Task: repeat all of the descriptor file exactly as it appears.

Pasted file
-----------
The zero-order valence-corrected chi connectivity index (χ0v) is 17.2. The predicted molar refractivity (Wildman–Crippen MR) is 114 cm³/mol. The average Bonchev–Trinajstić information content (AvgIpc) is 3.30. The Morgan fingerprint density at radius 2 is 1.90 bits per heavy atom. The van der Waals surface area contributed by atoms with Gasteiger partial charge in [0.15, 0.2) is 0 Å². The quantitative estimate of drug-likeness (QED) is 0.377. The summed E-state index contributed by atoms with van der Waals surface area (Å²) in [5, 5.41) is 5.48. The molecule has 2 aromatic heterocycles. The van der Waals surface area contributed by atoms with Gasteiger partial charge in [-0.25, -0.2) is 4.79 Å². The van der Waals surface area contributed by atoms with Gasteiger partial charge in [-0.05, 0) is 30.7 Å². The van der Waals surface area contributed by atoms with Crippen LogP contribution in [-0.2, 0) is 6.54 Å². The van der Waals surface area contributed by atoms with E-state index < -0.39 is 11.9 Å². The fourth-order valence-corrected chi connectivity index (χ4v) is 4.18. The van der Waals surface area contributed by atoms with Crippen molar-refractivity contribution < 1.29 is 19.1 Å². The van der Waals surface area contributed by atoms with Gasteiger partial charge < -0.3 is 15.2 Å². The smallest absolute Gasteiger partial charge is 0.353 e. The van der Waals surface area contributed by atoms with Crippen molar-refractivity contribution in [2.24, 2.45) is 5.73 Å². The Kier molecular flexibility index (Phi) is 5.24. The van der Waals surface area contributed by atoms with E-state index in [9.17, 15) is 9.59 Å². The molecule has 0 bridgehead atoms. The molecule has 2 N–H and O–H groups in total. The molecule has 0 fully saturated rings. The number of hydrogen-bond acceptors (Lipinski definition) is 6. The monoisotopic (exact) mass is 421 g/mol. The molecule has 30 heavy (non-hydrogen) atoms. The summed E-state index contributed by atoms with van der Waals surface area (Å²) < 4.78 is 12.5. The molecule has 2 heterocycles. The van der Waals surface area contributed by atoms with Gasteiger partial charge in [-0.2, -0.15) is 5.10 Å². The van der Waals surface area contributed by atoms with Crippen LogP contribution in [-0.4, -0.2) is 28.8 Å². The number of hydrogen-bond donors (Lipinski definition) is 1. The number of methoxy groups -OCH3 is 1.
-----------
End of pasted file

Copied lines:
The zero-order valence-corrected chi connectivity index (χ0v) is 17.2. The predicted molar refractivity (Wildman–Crippen MR) is 114 cm³/mol. The average Bonchev–Trinajstić information content (AvgIpc) is 3.30. The Morgan fingerprint density at radius 2 is 1.90 bits per heavy atom. The van der Waals surface area contributed by atoms with Gasteiger partial charge in [0.15, 0.2) is 0 Å². The quantitative estimate of drug-likeness (QED) is 0.377. The summed E-state index contributed by atoms with van der Waals surface area (Å²) in [5, 5.41) is 5.48. The molecule has 2 aromatic heterocycles. The van der Waals surface area contributed by atoms with Gasteiger partial charge in [-0.25, -0.2) is 4.79 Å². The van der Waals surface area contributed by atoms with Gasteiger partial charge in [-0.05, 0) is 30.7 Å². The van der Waals surface area contributed by atoms with Crippen LogP contribution in [-0.2, 0) is 6.54 Å². The van der Waals surface area contributed by atoms with E-state index < -0.39 is 11.9 Å². The fourth-order valence-corrected chi connectivity index (χ4v) is 4.18. The van der Waals surface area contributed by atoms with Crippen molar-refractivity contribution < 1.29 is 19.1 Å². The van der Waals surface area contributed by atoms with Gasteiger partial charge < -0.3 is 15.2 Å². The smallest absolute Gasteiger partial charge is 0.353 e. The van der Waals surface area contributed by atoms with Crippen molar-refractivity contribution in [2.24, 2.45) is 5.73 Å². The Kier molecular flexibility index (Phi) is 5.24. The van der Waals surface area contributed by atoms with E-state index in [9.17, 15) is 9.59 Å². The molecule has 0 bridgehead atoms. The molecule has 2 N–H and O–H groups in total. The molecule has 0 fully saturated rings. The number of hydrogen-bond acceptors (Lipinski definition) is 6. The monoisotopic (exact) mass is 421 g/mol. The molecule has 30 heavy (non-hydrogen) atoms. The summed E-state index contributed by atoms with van der Waals surface area (Å²) < 4.78 is 12.5. The molecule has 2 heterocycles. The van der Waals surface area contributed by atoms with Gasteiger partial charge in [-0.2, -0.15) is 5.10 Å². The van der Waals surface area contributed by atoms with Crippen LogP contribution in [-0.4, -0.2) is 28.8 Å². The number of hydrogen-bond donors (Lipinski definition) is 1. The number of methoxy groups -OCH3 is 1.